Rome finally abandoned the region at the end of the 4th century.
Most cities were destroyed, while the remaining local population moved to the highland areas, establishing fortified towns.
This marks the beginning of Paleolithic research in Slovenia.
The earliest signs of human settlement in present-day Slovenia were found in Hell Cave in the Loza Woods near Orehek in Inner Carniola, where two stone tools approximately 250,000 years old were recovered.
In the 5th century, the region was part of the Ostrogothic kingdom, and was later contested between the Ostrogoths, the Byzantine Empire and the Lombards.
The Slavic ancestors of present-day Slovenes settled in the East Alpine area at the end of the 6th century.
Coming from two directions, North (via today's East Austria and Czech Republic), settling in the area of today's Carinthia and west Styria and South (via today's Slavonia), settling in the area of today's central Slovenia.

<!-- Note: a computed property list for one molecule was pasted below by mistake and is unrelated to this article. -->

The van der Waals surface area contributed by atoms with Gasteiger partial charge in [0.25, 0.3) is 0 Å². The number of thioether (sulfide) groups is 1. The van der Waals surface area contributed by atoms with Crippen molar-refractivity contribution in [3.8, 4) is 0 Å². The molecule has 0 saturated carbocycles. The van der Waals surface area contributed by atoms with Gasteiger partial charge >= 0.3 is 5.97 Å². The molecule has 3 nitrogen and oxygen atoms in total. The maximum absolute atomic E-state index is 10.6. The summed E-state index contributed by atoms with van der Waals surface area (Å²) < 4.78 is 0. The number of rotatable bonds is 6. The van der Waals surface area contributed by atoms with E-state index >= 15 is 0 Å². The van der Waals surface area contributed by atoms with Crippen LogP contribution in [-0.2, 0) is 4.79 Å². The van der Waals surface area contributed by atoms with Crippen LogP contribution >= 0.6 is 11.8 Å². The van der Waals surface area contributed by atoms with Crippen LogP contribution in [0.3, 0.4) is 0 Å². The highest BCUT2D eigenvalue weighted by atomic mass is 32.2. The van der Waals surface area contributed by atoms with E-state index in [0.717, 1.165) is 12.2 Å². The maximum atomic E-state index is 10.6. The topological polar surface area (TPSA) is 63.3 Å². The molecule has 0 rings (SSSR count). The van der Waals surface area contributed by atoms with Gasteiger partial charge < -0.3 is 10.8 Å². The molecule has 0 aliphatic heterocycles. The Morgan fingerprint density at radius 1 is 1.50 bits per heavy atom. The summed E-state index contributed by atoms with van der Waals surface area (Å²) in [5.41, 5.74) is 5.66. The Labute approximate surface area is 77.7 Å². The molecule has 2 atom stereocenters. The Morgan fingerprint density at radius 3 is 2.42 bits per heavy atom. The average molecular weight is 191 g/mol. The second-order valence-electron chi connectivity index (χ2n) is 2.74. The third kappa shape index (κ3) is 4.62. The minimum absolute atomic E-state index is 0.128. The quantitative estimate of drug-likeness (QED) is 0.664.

The consolidation and formation of the historical Slovenian lands took place in a long period between 11th and 14th century being led by a number of important feudal families such as the Dukes of Spannheim, the Counts of Gorizia, the Counts of Celje and finally the House of Habsburg.During the 14th century, most of the Slovene Lands passed under the Habsburg rule.In the 15th century, the Habsburg domination was challenged by the Counts of Celje, but by the end of the century the great majority of Slovene-inhabited territories were incorporated into the Habsburg Monarchy.The eastern part of Carantania was ruled again by Avars between 745 and 795.Carantania retained its internal independence until 828 when the local princes, following the anti-Frankish rebellion of Ljudevit Posavski, were deposed and gradually replaced by a Germanic (primarily Bavarian) ascendancy.In the transition period between the Bronze age to the Iron age, the Urnfield culture flourished.